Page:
2. According to the megillah, how do we mark the celebration of the saving of the Jews on Purim? What about these things makes people happy? 
  3. How would you suggest celebrating a situation of being saved from destruction like the one described in the megillah? What would you suggest that people do to experience joy on the holiday?
  4. What makes you happy? How do you express joy? 
  5. Do you think that there are better or worse ways to experience joy? Explain. 
  6. What’s the relationship between celebration and wildness or losing one’s inhibitions? Are they expressions of the same emotion or different things? How are they different and how are they similar? 
  7. The sages viewed drinking wine as something that contributes to a celebratory mood and disagreed about whether or not it should be limited, since drunkenness can lead to the blurring of moral standards. Think about celebrations in your own life (parties, for example). Do you think that there’s a limit to the ways in which it is appropriate to celebrate? If so, what is that limit?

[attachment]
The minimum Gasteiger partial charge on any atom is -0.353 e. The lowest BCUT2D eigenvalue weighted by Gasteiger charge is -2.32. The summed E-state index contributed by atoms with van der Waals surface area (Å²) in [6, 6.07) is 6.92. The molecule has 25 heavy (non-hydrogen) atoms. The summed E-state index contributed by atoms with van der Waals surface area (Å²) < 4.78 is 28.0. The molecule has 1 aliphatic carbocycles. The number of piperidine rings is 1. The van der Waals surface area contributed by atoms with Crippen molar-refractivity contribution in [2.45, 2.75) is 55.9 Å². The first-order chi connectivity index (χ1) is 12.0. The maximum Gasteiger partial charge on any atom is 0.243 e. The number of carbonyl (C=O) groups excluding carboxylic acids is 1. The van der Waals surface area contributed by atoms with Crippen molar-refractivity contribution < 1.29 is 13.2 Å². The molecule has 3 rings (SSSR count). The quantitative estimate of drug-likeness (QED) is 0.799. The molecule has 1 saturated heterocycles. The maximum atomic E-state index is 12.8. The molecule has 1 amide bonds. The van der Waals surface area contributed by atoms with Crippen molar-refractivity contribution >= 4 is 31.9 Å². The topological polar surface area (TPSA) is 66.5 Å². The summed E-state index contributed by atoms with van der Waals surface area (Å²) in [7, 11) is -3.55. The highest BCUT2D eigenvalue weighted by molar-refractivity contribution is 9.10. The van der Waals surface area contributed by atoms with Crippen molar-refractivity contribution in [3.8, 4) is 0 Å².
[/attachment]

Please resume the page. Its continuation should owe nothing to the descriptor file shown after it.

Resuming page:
8. What ethical boundaries should guide us during celebrations, parties and as we are having fun? How can we make sure not to stretch those boundaries? 
  • Mordechai and Esther travel in a time machine and arrive at Purim events of our time. What do they think about those events? Do they see the celebrations as expressions of what they experienced? What would they see as appropriate and what would they see as inappropriate? Ask the students to write a dialogue between themselves and those historical figures. 
  • Ask the students to plan events for the month of Adar for the class, grade or school. Have them think about what encourages happiness and creative ways to add joy.